I have pitched on a yeast cake a couple of times, and can't identify any negative effects in the resulting beers with the exception of the possibility of lesser flocculation. Aside from that, I was happy with the result and the process was as simple as it seems.
Overpitching? Yeah, most likely. Did it negatively affect my beer? Not that I can tell.
It was Nottingham.
Dry sachet pitched into a 3.4% mild ale
ESB (6.3%) was pitched onto yeastcake from mild ale.
IIPA (8.2%) was pitched onto yeastcake from ESB.
Yeast went into compost after this
All three brews were great. I fermented in the mid- to upper-range for the mild and ESB, and fermented in the bottom range for the IIPA (for yeast characteristic purposes). Loved them all.
I swirled the yeastcake and created a slurry prior to adding the wort. I did NOT intentionally aerate my wort at any point, nor did I intentionally aerate my yeastcake. Because a yeastcake is most likely greatly overpitching, by the time the yeast is mixed with the new wort, my understanding is that the population levels that are aimed to be reached by the yeast prior to anaerobic fermentation are already present, therefore the lag and reproductive phases are essentially skipped which mostly does away with the oxygen requirement (though, there is a matter of sterol production) and the yeast move right into the anaerobic fermentation. This means that you'll see active fermentation beginning within an hour or three of adding your new wort to the yeastcake.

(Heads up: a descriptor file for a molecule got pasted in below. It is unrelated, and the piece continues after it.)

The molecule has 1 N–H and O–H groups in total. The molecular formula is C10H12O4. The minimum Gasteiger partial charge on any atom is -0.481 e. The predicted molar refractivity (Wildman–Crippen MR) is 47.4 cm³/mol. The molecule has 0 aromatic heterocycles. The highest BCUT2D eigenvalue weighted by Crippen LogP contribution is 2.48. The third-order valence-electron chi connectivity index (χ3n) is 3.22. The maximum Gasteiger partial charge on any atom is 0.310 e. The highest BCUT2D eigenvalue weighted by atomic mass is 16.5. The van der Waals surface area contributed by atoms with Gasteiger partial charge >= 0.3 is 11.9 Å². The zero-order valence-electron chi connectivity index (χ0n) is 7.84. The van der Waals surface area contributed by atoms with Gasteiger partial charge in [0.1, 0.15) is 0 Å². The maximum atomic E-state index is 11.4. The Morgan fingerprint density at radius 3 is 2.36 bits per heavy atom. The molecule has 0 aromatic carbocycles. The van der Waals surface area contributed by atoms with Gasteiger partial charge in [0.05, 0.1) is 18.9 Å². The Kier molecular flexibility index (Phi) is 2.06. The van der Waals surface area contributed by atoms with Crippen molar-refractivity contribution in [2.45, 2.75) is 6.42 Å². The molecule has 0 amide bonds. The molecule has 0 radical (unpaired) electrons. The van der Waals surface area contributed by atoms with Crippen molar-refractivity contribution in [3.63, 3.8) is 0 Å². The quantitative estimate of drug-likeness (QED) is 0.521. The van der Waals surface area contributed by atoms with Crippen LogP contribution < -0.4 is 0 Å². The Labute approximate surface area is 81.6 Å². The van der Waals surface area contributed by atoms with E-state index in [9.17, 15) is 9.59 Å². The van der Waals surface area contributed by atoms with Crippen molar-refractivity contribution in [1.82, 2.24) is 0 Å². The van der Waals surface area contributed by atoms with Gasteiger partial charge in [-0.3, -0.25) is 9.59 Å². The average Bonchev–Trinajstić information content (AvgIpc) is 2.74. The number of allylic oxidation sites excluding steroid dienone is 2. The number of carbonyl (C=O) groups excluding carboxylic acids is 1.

There is an idea that moving up in gravity when pitching on a cake is good since each fermentation creates new yeast, therefore the population is much larger and higher gravity beers can use that larger population better than lower gravity beers.
If I were to do this again, and I probably will because it worked very well for me, I would split my yeastcake in half after each fermentation. I'd either toss one half if it came from a high gravity beer, or store it if it came from a lower gravity beer. Half of a yeastcake is probably STILL considered overpitching by quite a bit, but at least your reducing how much you're overpitching by.
These were ales and that's how I'd proceed for ales. If I were to do this with a true lager yeast strain then I would NOT split the yeastcake - I would pitch on the whole yeastcake. Lagers typically require a much higher pitching rate than ales and my first time experimenting I would use the whole cake to ensure I don't handcuff myself